[LINK] Re: RFID in Govt, and in People

Geoff Ramadan gramadan at umd.com.au
Thu Oct 5 17:38:00 AEST 2006

Kim Holburn wrote:
> On 2006 Oct 05, at 12:07 PM, Eric Scheid wrote:
>> On 5/10/06 11:21 AM, "Marghanita da Cruz" <marghanita at ramin.com.au> 
>> wrote:
>>>> What NEW privacy concerns are specifically raised because of RFID?
>>> It is the ease of tracking that RFID offers over Barcodes that raises
>>> issues....identifying people or their habbits by their rubbish bins and
>>> their contents, where they live by tracking where the book/clothing
>>> goes...are these applications are in the realms of science fiction or
>>> now legitimate objectives.
>> I heard that supermarkets might use RFID to keep an eye on the level of
>> various goods on the shelf ... to know when the item is removed from the
>> shelf. All to do with maintaining inventory levels or something.
> Yeah and supermarkets could note what books you are reading, where you 
> bought your clothes and what credit cards you are carrying as you pass 
> by a "reading" station?.

1) they don't need RFID to do this, people already freely give this information 
at the supermarket check out. The recored the barcode of the product, your 
loyalty card and if they wanted to, they can swipe your credit card.

2) you will be most likely given the option to "kill" the RFID tag when you make 
a retail purchase.

> On the other hand noting would stop you from creating say, an RFID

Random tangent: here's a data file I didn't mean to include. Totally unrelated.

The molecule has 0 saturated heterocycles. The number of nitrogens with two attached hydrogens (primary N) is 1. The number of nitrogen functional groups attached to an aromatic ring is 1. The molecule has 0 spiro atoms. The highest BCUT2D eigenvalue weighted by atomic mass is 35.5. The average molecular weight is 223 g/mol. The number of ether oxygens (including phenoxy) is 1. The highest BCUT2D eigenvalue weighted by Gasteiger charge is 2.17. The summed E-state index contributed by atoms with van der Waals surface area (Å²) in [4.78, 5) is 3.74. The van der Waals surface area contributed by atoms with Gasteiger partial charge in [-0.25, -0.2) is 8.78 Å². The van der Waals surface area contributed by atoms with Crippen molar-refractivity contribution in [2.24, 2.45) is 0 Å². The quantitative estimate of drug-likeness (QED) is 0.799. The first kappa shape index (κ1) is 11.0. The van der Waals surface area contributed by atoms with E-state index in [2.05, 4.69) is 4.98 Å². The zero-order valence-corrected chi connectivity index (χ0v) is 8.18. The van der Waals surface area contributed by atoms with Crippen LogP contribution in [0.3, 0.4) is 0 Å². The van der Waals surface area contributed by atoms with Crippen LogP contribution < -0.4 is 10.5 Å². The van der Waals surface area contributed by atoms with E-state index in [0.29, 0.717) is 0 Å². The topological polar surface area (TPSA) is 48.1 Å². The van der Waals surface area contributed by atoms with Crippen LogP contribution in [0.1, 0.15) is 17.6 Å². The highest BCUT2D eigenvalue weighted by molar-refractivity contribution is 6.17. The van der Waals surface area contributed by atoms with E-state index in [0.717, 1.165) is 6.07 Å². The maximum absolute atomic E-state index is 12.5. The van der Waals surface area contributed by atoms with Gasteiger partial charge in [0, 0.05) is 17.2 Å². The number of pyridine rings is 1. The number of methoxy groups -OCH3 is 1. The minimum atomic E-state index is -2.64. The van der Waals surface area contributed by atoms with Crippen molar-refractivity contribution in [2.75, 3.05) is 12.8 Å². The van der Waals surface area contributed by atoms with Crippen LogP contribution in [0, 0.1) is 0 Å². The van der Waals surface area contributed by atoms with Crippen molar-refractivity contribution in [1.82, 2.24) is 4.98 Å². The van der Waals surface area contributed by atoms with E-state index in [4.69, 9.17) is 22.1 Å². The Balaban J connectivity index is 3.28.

> jacket with thousands of RFID tags in it, if it were an active device 
> those tags could change constantly!!!
>> Combine that with library cards with RFID chips one might carry in one's
>> pocket, and They might now be able to track what books people read 
>> *in* the
>> library (ie. the books they *don't* checkout).
>> The thing is, is this feasible?

Possible - if this is a concern, don't issue RFID library cards. There is 
actually no need for it. Only adds additional cost with no value. Stick to using 

>> (this prompts another curious question: we've had great and long debate
>> about the range for reading RFID, and I've also noted comments about RFID
>> readers being overwhelmed with too many responses ... but could one 
>> design
>> an RFID reader with very limited range, ideal for scanning the smaller 
>> set
>> of RFIDs physically within 12" only?)

Some readers (UHF) can read upto 200 tags per second.

Short range RFID tags, are also called "proximity" cards and are typically 5 to 
10cm read range. Many of your wireless "access entry" cards are in fact RFID 
Proximity cards.

The read range is limited by design (antenna / power )

> I believe this is what the RFID industry wants us to believe all readers 
> are like!

Sorry I disagree on this point strongly.

I go to great pains to tell people that "RFID is not one thing nor one 
technology" and the problem USERS have is that they "mix" all the technologies 
and capabilities together to get absurd outcomes.


Geoffrey Ramadan, B.E.(Elec)
Chairman, Automatic Data Capture Australia (www.adca.com.au)
Managing Director, Unique Micro Design (www.umd.com.au)

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